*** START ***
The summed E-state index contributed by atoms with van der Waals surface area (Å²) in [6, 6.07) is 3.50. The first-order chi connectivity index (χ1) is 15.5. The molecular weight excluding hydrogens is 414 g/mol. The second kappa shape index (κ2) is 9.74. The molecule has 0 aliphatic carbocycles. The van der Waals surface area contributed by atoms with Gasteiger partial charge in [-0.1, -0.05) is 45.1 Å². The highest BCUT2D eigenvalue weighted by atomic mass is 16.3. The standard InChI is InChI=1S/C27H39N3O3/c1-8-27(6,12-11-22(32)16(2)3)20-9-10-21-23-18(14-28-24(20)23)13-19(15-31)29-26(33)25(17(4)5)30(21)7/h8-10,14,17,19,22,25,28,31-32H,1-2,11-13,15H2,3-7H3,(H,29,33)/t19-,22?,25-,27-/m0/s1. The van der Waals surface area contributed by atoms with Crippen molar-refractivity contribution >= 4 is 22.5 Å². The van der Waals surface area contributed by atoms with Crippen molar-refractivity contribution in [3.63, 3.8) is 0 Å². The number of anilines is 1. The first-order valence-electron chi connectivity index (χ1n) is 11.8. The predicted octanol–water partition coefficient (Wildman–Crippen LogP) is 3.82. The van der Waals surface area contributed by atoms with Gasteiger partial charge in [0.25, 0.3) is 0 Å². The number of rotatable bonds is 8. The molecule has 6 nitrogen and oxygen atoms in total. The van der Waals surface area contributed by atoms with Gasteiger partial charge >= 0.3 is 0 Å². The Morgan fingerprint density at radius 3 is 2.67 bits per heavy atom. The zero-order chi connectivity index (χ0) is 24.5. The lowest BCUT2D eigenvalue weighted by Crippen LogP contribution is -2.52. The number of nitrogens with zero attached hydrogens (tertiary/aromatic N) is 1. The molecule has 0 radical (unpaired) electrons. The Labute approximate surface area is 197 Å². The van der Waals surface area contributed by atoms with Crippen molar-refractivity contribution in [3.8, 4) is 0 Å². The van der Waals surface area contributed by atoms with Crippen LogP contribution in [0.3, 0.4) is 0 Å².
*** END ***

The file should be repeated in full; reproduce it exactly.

The summed E-state index contributed by atoms with van der Waals surface area (Å²) in [6, 6.07) is 3.50. The first-order chi connectivity index (χ1) is 15.5. The molecular weight excluding hydrogens is 414 g/mol. The second kappa shape index (κ2) is 9.74. The molecule has 0 aliphatic carbocycles. The van der Waals surface area contributed by atoms with Gasteiger partial charge in [-0.1, -0.05) is 45.1 Å². The highest BCUT2D eigenvalue weighted by atomic mass is 16.3. The standard InChI is InChI=1S/C27H39N3O3/c1-8-27(6,12-11-22(32)16(2)3)20-9-10-21-23-18(14-28-24(20)23)13-19(15-31)29-26(33)25(17(4)5)30(21)7/h8-10,14,17,19,22,25,28,31-32H,1-2,11-13,15H2,3-7H3,(H,29,33)/t19-,22?,25-,27-/m0/s1. The van der Waals surface area contributed by atoms with Crippen molar-refractivity contribution >= 4 is 22.5 Å². The van der Waals surface area contributed by atoms with Crippen molar-refractivity contribution in [3.63, 3.8) is 0 Å². The number of anilines is 1. The first-order valence-electron chi connectivity index (χ1n) is 11.8. The predicted octanol–water partition coefficient (Wildman–Crippen LogP) is 3.82. The van der Waals surface area contributed by atoms with Gasteiger partial charge in [0.25, 0.3) is 0 Å². The number of rotatable bonds is 8. The molecule has 6 nitrogen and oxygen atoms in total. The van der Waals surface area contributed by atoms with Gasteiger partial charge >= 0.3 is 0 Å². The Morgan fingerprint density at radius 3 is 2.67 bits per heavy atom. The zero-order chi connectivity index (χ0) is 24.5. The lowest BCUT2D eigenvalue weighted by Crippen LogP contribution is -2.52. The number of nitrogens with zero attached hydrogens (tertiary/aromatic N) is 1. The molecule has 0 radical (unpaired) electrons. The Labute approximate surface area is 197 Å². The van der Waals surface area contributed by atoms with Crippen molar-refractivity contribution in [3.8, 4) is 0 Å². The van der Waals surface area contributed by atoms with Crippen LogP contribution in [0.3, 0.4) is 0 Å².